LTE Advanced from T-Mobile is the next step to 5G connectivity

T-Mobile is forging ahead on the path to 5G by further rolling out an interim step in the form of Gigabit Class LTE. Delivered via the company's LTE Advanced network, T-Mobile announced today that it now counts more than 920 markets in the US with this speedier version of LTE.

In 430 of those markets, carrier aggregation, 4 x 4 MIMO – i.e. multiple data input and output streams at once – and 256 QAM tech have also been activated to deliver even greater speed boosts. 

T-Mobile claims it now has more LTE Advanced markets than any other carrier, with several million Gigabit LTE-capable devices in customer hands. Even more Gigabit devices are due out next year, presumably the Galaxy S9 and the like.

Teaming up with chipmaker Qualcomm, T-Mobile announced the rollout at an event in San Jose, California earlier today. Qualcomm's Snapdragon Gigabit LTE modems in smartphones allow for LTE Advanced connectivity.

According to T-Mobile, LTE Advanced allows for double download speeds. Add in the three speed-boosting technologies listed above, and those speeds are doubled once more. 

In several on-site demonstrations, the technology lived up to T-Mobile's claims, showcasing faster download speeds, quicker movie download times and snappier data transfers. The demonstrations pitted older smartphones against newer models, like the Samsung Galaxy S8 and Samsung Galaxy Note 8, which house Qualcomm's Gigabit LTE modems.

A phone with Gigabit Class LTE (right) receives a notable download speed boost

Another demonstration showed off something T-Mobile and Qualcomm are keen to emphasize; that more devices with Gigabit LTE on the same network actually take up less bandwidth than older devices without the modems, thus allowing the network to perform better overall.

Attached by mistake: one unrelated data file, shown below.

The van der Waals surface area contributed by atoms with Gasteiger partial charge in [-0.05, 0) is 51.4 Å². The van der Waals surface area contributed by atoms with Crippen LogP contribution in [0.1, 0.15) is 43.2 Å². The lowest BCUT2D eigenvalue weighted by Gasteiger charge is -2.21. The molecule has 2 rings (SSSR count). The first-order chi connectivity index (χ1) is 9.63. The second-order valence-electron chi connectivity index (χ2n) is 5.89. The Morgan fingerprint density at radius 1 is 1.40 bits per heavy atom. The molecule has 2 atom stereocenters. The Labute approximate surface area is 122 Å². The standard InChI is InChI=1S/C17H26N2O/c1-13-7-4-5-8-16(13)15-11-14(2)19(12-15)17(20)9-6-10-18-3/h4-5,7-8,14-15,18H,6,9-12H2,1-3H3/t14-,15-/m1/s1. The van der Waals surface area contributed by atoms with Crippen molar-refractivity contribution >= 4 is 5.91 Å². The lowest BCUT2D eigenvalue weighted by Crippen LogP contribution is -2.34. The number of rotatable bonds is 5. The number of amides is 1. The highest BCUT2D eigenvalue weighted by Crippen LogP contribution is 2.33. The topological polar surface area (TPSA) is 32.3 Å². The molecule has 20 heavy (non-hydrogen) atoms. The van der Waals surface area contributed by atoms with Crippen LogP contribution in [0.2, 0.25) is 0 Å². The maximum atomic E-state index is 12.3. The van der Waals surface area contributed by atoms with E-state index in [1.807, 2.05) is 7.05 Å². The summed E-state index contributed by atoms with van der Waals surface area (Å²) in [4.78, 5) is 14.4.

Gigabit Class LTE's impact on virtual reality was also demonstrated; Google Daydream View headsets with Gigabit LTE phones ran demos at 50 mbps. A Qualcomm representative told us these speeds might not be possible on older devices that lack the modems, and a user may experience stuttering or otherwise degraded visuals. 

Notably, only Android devices with the Snapdragon 835 chipset are capable of connecting to T-Mobile's LTE Advanced network. 

And while the demonstrations showed a marked speed boost thanks to Gigabit LTE, it's important to note that the demos were carried out on an in-house network inside a convention center. While a live environment, the network wasn't congested to the same level one would see in a real-world setting. Still, the boosts were impressive, and illustrated the promise of LTE Advanced and, eventually, 5G.

T-Mobile has been rolling out LTE Advanced technology since 2014, and undertook a greater push last year when it doubled its LTE Advanced footprint. It's not the only one in the LTE Advanced space, of course, as Verizon and AT&T are also working to deploy the next-gen LTE to their customers. 

Not 5G ... yet

T-Mobile's Mark McDiarmid was quick to point out that LTE Advanced is not 5G, and the carrier isn't going to refer to the network capacity as 5G. This comment garnered claps from the audience, as 5G is often misnomered

However, T-Mobile and Qualcomm consider LTE Advanced to be the "bedrock of 5G," an important step on the path to the wider 5G rollout, which T-Mobile will begin to undertake in 2019 and make available nationwide by 2020.

A demonstration shows that a phone with Gigabit Class LTE (right) allows for quicker photo transfers to Google Drive versus one without Gigabit Class LTE

What's more, LTE Advanced will serve customers when they aren't in a 5G network. Qualcomm's Pete Lancia noted that 5G won't roll out all at once, and LTE Advanced will take over when customers are no longer receiving 5G signals. 

McDiarmid noted during a Q&A session that Gigabit LTE is about making maximum use of the spectrum T-Mobile already has. 

"We have the spectrum, but now we've enabled Gigabit [LTE] on that spectrum," he said.

T-Mobile also announced it will launch License Assisted Access to customers sometime this year. LAA uses unlicensed spectrum on small cell networks to deliver another level of LTE on a denser network.

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